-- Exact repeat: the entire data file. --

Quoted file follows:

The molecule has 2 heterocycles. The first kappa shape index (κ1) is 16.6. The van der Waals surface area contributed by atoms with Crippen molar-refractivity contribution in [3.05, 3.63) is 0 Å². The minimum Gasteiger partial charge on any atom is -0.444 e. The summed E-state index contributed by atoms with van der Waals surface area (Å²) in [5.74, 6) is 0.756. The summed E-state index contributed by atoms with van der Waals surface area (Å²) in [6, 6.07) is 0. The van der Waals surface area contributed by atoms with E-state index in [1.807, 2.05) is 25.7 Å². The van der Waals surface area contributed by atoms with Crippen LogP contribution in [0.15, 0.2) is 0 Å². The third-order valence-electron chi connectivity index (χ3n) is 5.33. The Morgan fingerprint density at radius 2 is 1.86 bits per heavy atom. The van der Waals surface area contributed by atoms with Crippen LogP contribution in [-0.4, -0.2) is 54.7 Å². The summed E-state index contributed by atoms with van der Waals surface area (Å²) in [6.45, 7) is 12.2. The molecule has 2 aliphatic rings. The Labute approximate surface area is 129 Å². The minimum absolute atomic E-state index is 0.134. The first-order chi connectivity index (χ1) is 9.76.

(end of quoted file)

The molecule has 2 heterocycles. The first kappa shape index (κ1) is 16.6. The van der Waals surface area contributed by atoms with Crippen molar-refractivity contribution in [3.05, 3.63) is 0 Å². The minimum Gasteiger partial charge on any atom is -0.444 e. The summed E-state index contributed by atoms with van der Waals surface area (Å²) in [5.74, 6) is 0.756. The summed E-state index contributed by atoms with van der Waals surface area (Å²) in [6, 6.07) is 0. The van der Waals surface area contributed by atoms with E-state index in [1.807, 2.05) is 25.7 Å². The van der Waals surface area contributed by atoms with Crippen LogP contribution in [0.15, 0.2) is 0 Å². The third-order valence-electron chi connectivity index (χ3n) is 5.33. The Morgan fingerprint density at radius 2 is 1.86 bits per heavy atom. The van der Waals surface area contributed by atoms with Crippen LogP contribution in [-0.4, -0.2) is 54.7 Å². The summed E-state index contributed by atoms with van der Waals surface area (Å²) in [6.45, 7) is 12.2. The molecule has 2 aliphatic rings. The Labute approximate surface area is 129 Å². The minimum absolute atomic E-state index is 0.134. The first-order chi connectivity index (χ1) is 9.76.